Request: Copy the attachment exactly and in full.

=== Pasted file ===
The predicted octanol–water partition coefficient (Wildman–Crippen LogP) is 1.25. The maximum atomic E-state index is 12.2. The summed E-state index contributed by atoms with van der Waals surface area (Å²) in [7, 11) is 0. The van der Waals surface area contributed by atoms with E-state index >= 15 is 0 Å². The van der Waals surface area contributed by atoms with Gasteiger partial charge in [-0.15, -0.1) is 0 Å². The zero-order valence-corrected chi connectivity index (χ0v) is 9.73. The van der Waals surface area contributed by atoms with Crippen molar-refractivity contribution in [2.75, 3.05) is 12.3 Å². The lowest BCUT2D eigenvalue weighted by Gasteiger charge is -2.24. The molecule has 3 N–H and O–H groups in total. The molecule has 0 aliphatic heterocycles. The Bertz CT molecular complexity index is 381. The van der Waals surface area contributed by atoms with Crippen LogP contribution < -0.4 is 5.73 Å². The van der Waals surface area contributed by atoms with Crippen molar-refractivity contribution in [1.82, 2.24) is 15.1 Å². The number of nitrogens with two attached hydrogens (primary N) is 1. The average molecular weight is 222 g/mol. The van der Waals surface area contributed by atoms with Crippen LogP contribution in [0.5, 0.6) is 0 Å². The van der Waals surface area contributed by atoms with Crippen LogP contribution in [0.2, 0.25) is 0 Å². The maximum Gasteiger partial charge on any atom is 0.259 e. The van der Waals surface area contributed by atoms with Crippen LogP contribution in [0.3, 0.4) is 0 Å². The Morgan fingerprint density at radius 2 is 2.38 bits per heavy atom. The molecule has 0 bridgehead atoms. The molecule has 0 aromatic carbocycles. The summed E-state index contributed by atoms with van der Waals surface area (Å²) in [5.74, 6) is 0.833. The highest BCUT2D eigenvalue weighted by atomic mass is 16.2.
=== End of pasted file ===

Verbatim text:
The predicted octanol–water partition coefficient (Wildman–Crippen LogP) is 1.25. The maximum atomic E-state index is 12.2. The summed E-state index contributed by atoms with van der Waals surface area (Å²) in [7, 11) is 0. The van der Waals surface area contributed by atoms with E-state index >= 15 is 0 Å². The van der Waals surface area contributed by atoms with Gasteiger partial charge in [-0.15, -0.1) is 0 Å². The zero-order valence-corrected chi connectivity index (χ0v) is 9.73. The van der Waals surface area contributed by atoms with Crippen molar-refractivity contribution in [2.75, 3.05) is 12.3 Å². The lowest BCUT2D eigenvalue weighted by Gasteiger charge is -2.24. The molecule has 3 N–H and O–H groups in total. The molecule has 0 aliphatic heterocycles. The Bertz CT molecular complexity index is 381. The van der Waals surface area contributed by atoms with Crippen LogP contribution < -0.4 is 5.73 Å². The van der Waals surface area contributed by atoms with Crippen molar-refractivity contribution in [1.82, 2.24) is 15.1 Å². The number of nitrogens with two attached hydrogens (primary N) is 1. The average molecular weight is 222 g/mol. The van der Waals surface area contributed by atoms with Crippen LogP contribution in [0.5, 0.6) is 0 Å². The van der Waals surface area contributed by atoms with Crippen LogP contribution in [0.2, 0.25) is 0 Å². The maximum Gasteiger partial charge on any atom is 0.259 e. The van der Waals surface area contributed by atoms with Crippen LogP contribution in [0.3, 0.4) is 0 Å². The Morgan fingerprint density at radius 2 is 2.38 bits per heavy atom. The molecule has 0 bridgehead atoms. The molecule has 0 aromatic carbocycles. The summed E-state index contributed by atoms with van der Waals surface area (Å²) in [5.74, 6) is 0.833. The highest BCUT2D eigenvalue weighted by atomic mass is 16.2.